None of this behavior is ever remotely acceptable. In fact, not only is it unacceptable, but it should always be condemned, in the strongest possible terms.

Yet, due to my reluctance to wade into drama, and due to my desire to remain completely focused on technology, I have largely ignored this abusive behavior from Travis Brown.

Indeed, I would have continued to ignore his behavior indefinitely.

As a leader in open source and the CEO of a technology company, I expect to be criticized for decisions that I make, and it is my responsibility to hear that criticism. Given my visibility, I expect not only to be criticized, but to be insulted, harassed, stalked, and even defamed.

However, even I have my limits, and two weeks ago, when Travis Brown started attacking Martin Odersky and personal friends of mine, it crossed a line.

Now is the time for me to speak up. Not in my own defense, but in defense of others.

Martin Odersky

Creator of the Scala programming language, Martin Odersky is a visionary who foresaw the rise of functional programming at a time when many of us were too obsessed with object-oriented programming to care what a ‘lambda’ was.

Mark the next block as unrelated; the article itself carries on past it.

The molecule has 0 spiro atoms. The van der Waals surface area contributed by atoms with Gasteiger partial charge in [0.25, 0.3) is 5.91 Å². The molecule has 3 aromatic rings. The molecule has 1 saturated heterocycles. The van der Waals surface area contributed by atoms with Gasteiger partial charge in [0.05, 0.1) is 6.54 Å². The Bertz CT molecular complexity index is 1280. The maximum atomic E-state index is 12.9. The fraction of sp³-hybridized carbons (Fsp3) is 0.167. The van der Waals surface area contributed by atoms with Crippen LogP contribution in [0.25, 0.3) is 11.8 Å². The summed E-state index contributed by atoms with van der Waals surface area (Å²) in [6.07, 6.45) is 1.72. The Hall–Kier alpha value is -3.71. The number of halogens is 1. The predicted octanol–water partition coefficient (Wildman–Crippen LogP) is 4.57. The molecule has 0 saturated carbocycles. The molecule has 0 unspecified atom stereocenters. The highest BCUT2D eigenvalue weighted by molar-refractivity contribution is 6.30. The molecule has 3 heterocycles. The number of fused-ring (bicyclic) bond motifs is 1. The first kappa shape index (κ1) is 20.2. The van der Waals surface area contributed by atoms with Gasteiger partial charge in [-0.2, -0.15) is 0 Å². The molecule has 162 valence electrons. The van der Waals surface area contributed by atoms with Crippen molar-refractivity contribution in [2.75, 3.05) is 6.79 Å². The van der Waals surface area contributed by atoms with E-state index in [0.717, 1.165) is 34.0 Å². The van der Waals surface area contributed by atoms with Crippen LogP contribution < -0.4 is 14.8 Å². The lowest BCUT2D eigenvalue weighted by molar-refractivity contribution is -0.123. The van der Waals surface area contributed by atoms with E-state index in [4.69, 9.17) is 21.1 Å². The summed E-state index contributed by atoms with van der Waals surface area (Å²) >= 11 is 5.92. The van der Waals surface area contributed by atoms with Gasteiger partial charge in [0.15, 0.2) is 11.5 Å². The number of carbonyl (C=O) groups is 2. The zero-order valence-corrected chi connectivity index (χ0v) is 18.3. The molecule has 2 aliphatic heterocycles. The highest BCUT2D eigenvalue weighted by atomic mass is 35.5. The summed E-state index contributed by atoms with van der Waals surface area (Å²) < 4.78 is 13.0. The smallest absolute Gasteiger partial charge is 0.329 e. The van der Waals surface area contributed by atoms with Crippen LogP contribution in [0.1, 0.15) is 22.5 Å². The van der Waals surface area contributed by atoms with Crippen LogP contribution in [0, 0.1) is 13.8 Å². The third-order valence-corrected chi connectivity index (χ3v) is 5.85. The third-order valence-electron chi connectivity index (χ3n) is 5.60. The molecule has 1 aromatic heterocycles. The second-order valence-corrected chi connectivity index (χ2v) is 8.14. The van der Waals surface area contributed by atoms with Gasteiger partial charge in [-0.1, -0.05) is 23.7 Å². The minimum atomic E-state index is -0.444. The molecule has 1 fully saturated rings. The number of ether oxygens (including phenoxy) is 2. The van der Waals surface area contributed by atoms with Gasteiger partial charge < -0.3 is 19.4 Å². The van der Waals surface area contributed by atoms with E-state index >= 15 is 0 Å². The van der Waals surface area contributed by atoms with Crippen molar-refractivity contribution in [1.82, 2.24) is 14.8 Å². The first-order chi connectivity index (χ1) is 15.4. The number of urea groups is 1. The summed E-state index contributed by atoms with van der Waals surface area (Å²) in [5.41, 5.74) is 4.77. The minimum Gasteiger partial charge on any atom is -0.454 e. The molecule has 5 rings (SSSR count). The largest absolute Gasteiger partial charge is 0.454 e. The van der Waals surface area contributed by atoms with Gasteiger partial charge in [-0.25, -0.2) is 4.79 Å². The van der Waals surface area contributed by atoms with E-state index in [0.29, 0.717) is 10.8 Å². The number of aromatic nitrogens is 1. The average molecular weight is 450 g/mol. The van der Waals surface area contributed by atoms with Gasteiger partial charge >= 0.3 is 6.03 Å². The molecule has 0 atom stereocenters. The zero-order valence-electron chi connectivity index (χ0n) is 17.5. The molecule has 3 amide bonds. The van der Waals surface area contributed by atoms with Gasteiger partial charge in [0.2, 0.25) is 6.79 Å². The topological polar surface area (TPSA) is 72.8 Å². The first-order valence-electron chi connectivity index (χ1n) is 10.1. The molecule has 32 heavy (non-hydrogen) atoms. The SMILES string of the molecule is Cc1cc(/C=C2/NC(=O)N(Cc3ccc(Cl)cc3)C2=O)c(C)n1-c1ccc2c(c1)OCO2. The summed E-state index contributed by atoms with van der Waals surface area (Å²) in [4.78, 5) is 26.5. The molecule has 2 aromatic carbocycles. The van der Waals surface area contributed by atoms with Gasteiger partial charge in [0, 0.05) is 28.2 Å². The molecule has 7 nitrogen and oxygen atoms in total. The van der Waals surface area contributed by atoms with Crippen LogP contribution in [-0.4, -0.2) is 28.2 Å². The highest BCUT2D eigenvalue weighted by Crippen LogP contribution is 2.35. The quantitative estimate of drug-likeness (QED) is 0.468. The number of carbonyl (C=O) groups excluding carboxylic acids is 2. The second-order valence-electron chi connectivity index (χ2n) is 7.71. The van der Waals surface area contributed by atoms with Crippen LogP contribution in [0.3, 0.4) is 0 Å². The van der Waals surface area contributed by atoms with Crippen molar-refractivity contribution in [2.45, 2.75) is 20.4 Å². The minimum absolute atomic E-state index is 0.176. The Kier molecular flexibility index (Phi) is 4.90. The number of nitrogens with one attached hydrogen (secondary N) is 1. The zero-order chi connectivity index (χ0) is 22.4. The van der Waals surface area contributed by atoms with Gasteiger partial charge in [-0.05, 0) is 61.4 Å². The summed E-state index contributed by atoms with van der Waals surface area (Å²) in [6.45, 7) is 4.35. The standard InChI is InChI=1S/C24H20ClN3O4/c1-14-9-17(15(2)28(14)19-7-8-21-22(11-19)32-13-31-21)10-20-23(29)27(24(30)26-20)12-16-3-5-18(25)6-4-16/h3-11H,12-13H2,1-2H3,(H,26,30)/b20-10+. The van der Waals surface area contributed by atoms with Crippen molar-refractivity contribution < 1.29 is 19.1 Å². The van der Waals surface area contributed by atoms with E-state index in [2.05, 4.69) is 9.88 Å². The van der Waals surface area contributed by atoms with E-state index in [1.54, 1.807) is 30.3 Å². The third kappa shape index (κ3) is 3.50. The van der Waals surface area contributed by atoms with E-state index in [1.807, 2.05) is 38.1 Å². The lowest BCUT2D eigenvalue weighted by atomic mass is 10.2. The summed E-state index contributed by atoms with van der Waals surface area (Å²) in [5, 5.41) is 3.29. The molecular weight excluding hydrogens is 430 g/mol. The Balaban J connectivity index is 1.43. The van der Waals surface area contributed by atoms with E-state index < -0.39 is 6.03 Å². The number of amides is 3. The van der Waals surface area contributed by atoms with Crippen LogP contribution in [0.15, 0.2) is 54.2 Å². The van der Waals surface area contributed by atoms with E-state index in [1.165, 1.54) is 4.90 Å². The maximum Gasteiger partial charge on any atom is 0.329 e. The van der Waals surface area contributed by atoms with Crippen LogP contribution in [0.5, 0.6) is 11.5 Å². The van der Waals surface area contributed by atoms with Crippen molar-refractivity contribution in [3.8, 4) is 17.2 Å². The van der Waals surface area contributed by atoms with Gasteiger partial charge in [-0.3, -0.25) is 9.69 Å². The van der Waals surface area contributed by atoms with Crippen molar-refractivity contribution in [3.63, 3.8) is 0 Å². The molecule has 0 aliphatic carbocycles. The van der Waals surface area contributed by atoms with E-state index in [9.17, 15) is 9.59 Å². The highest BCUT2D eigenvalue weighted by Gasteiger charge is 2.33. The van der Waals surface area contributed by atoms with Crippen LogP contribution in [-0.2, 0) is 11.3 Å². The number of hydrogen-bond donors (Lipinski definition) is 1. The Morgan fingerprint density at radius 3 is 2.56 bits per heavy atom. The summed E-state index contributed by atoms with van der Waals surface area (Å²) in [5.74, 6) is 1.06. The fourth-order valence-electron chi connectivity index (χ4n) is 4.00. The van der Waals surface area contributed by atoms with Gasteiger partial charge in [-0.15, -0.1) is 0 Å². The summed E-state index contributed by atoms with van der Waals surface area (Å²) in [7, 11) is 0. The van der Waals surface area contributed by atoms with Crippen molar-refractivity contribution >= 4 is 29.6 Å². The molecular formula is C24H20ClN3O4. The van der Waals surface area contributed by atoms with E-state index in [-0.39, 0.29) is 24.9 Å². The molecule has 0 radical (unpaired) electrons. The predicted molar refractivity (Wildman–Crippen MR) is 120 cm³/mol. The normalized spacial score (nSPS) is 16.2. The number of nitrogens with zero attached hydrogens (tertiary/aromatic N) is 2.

Odersky sought to create a language that would combine the large-scale modularity of object-oriented programming with the power and elegance of functional programming. With Scala, he has succeeded.

Odersky does not wade into open source wars (for example, which JSON library is better). Nor does he take sides in which style of Scala is better (although he has his own opinions). Rather, he characterizes the Scala community as a “big tent”, with room to hold everyone, even if they don’t always agree or get along with each other.

Odersky directs the evolution of the Scala programming language, and his decisions are sometimes heavily criticized. Yet, like any good leader, Odersky does not take criticism of Scala personally. Instead, he listens to criticism and often uses the feedback to improve the language.